- Be active on Google+ as your latest posts can be seen within Knowledge Graph for brand related searches.
- If you have a physical address, connect your site with Google+ local
- Wikipedia is one component that Google references frequently within Knowledge Graph, so we have the ability to influence how your brand is portrayed by creating a Wikipedia page for your brand.
- Get your brand added to the Freebase.com database, as this is another component that Google references frequently.
- Incorporating structured data mark-up within your sites content, beyond the purpose of creating rich snippets, converts standard text into an 'entity', or a piece of content that has been classified by a pre-defined data model such as Schema.org. With tools such as Google's Data Highlighter, the process of incorporating structured data becomes even easier.
Example query: "Shampoo"
Generating the star rating that you see for IMDB in this example, can lead to an increase in CTR directly from search results.
There are a few different takes on this type of snippet but generally can be grouped as a single item review, multi-item review or an editorial review.
This type of rich snippet can be easily generated using mark-up such as Micro Data & Schema.org and verifying with the Structured Data Testing Tool. Google's Data Highlighter can of course be used too!
For more details see:
http://schema.org/Review & http://schema.org/AggregateRating
Example query: "Chicken Stew"
To generate the authorship snippets that you see here, all you need to do is verify yourself as contributor via Google+.
Firstly add a link from your web page to the authors Google profile using rel=author, for example for Richard Baxter:
<a href= "https://plus.google.com/110038692833123703514" rel="author">Richard Baxter</a>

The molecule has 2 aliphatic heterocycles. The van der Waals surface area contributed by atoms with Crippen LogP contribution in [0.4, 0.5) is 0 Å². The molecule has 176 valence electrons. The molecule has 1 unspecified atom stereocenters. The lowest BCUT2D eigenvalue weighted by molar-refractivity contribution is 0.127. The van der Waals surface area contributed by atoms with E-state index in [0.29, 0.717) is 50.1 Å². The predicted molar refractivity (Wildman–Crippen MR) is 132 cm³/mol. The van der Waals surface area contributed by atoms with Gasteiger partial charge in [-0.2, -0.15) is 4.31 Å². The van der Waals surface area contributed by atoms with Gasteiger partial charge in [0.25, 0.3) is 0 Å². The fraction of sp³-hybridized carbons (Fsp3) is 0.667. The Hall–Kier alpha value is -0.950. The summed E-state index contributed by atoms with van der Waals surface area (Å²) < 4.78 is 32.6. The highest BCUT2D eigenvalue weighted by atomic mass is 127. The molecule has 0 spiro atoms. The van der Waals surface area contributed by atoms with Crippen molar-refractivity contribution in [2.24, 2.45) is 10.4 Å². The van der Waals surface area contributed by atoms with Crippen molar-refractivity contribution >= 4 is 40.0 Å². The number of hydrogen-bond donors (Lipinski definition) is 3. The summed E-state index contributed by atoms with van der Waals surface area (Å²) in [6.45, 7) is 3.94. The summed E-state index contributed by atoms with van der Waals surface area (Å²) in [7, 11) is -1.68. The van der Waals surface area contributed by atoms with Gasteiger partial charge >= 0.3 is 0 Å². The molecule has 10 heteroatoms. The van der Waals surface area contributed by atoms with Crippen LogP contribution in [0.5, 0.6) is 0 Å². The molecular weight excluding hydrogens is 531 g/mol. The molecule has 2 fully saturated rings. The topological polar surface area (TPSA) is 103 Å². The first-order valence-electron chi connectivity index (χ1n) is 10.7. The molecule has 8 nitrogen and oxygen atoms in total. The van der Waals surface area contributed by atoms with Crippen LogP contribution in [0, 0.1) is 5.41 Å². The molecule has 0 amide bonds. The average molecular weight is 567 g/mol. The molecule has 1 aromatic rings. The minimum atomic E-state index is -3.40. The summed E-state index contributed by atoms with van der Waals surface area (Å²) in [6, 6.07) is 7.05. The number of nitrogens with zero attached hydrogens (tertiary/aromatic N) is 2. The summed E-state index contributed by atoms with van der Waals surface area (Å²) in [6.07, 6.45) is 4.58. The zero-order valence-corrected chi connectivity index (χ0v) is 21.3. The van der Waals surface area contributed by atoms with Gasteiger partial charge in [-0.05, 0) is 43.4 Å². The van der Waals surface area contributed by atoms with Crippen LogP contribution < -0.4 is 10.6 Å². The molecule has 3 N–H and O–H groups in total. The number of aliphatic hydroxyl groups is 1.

Then sign-in to your Google+ profile, and within the 'Contributor To' section add a custom link back to the corresponding domain and click save.
You can test this implementation using the Structured Data Testing Tool.
Example query: "Shoes"
It's not only YouTube that can generate video thumbnails within search results, and like other forms of rich snippet, it can greatly enhance CTR.
It's a little more complicated than other forms of rich snippets, but here are some of the key aspects to displaying video thumbnails in search results:
- Self-host video content or use a secure video hosting platform that allows you to have control over where your videos are featured i.e. Wistia or Brightcove.
- Ensure your videos contain unique properties i.e. title, description, thumbnail urls etc. If your video ends up on YouTube, try and keep these elements unique as duplication can restrict your chances of generating a snippet.
- Create a Video XML sitemap
- Surround your videos with related text content, perhaps even consider generating a Video transcription to maximise the real benefit of the unique content presented in this media form.
- Apply Schema.org/VideoObject mark-up
Example query: "Smartphone"
This section of the Knowledge Graph provides access to content to allow users to explore the searched-for topic at a deeper level.
At the moment this feature certainly seems to favour larger publishers, but it's possible to influence this to some degree with:
- Wrapping your article content with Schema.org/Article mark-up, specific attributes to be aware of include headline, alternativeHeadline, image, description, datePublished, articleBody.
- Ensure authorship has been verified (see 'Authorship')
- Implement rel=publisher to connect your Google+ brand page with the website as a whole.
- Add schema.org/Organization mark-up to allow for the specified logo to appear as a source image for the article.
Words: Richard Baxter
Richard is CEO of SEOgadget.com.